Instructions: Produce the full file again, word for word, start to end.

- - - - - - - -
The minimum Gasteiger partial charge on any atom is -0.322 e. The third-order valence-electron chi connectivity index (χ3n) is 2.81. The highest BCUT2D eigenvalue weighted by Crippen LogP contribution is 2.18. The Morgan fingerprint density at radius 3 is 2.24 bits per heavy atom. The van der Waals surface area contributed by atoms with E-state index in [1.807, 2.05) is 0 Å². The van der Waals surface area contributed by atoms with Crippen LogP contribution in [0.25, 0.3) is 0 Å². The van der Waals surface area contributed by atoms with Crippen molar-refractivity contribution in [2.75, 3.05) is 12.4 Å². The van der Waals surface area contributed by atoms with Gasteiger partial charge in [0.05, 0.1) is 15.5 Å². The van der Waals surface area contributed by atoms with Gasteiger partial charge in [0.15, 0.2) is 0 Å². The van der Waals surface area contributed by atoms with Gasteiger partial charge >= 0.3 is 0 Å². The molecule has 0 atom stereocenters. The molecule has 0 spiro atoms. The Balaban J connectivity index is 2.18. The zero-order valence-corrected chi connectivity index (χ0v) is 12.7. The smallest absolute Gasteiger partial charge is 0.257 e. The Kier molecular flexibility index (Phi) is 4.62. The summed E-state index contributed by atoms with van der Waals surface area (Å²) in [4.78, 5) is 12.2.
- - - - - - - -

The minimum Gasteiger partial charge on any atom is -0.322 e. The third-order valence-electron chi connectivity index (χ3n) is 2.81. The highest BCUT2D eigenvalue weighted by Crippen LogP contribution is 2.18. The Morgan fingerprint density at radius 3 is 2.24 bits per heavy atom. The van der Waals surface area contributed by atoms with E-state index in [1.807, 2.05) is 0 Å². The van der Waals surface area contributed by atoms with Crippen LogP contribution in [0.25, 0.3) is 0 Å². The van der Waals surface area contributed by atoms with Crippen molar-refractivity contribution in [2.75, 3.05) is 12.4 Å². The van der Waals surface area contributed by atoms with Gasteiger partial charge in [0.05, 0.1) is 15.5 Å². The van der Waals surface area contributed by atoms with Gasteiger partial charge in [0.15, 0.2) is 0 Å². The van der Waals surface area contributed by atoms with Gasteiger partial charge >= 0.3 is 0 Å². The molecule has 0 atom stereocenters. The molecule has 0 spiro atoms. The Balaban J connectivity index is 2.18. The zero-order valence-corrected chi connectivity index (χ0v) is 12.7. The smallest absolute Gasteiger partial charge is 0.257 e. The Kier molecular flexibility index (Phi) is 4.62. The summed E-state index contributed by atoms with van der Waals surface area (Å²) in [4.78, 5) is 12.2.